It makes a certain amount of theoretical sense, and, yes, you’re off-base on this. First, parents (or other guardians) have a joint full responsibility for the child. If they agree on a 50-50 split, and one of them (for any reason) does only 25 percent of the work at a given time, the other one can’t just stand back and say, “I’m doing my 50 percent.” The _work_ may be split 50-50, but the _responsibility_ is split 100-100. I just don’t see it making sense, socially, legally, or in any other real-world way, for an employer to be in a position to say, “Yes, your child has a high fever, but we think your spouse should take a sick day instead, so the kid’s just going to have to sit home alone and uncared for.”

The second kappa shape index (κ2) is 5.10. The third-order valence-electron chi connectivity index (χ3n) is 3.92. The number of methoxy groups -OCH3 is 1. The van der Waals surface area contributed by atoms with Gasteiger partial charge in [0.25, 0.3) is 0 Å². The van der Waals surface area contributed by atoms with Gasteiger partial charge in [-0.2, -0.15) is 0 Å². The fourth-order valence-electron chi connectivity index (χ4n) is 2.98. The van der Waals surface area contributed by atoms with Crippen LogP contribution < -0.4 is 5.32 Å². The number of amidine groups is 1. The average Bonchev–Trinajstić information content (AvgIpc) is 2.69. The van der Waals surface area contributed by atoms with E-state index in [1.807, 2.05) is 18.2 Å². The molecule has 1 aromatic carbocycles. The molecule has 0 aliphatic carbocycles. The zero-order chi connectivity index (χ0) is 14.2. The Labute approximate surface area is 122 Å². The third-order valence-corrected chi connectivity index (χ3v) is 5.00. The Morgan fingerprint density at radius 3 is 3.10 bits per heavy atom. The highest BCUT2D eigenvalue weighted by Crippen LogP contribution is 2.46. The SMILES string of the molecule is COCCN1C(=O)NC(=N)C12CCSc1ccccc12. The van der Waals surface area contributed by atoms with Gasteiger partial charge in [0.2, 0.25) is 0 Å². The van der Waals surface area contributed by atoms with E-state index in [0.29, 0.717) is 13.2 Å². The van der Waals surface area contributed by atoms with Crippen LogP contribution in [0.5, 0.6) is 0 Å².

That brings me to the second part, which is the extraordinarily offensive notion that employers should be able to micromanage their employees’ lives for maximum business convenience. Would you have to keep a log of child care activities to prove that you and your spouse shared the work equally? Bring it up to some kind of corporate hearing board in case of disputes? Sick leave and other forms of time off are specifically designated for illness of self or other family members. For employers to pass judgment on which family members should be allowed to take time off for bona fide illness at the very best invites a counterproductive bureaucratic mess. Thinking in such narrow, ompartmentalized terms is, btw, traditionally considered a male, “rational” activity. Determine what the childcare jobs portion is. Even if the employee IS divorced, suppose part of the responsibility of the non-custodial spouse involves helping out the custodial one if the kid is sick, so that one person doesn’t have to miss work all the time.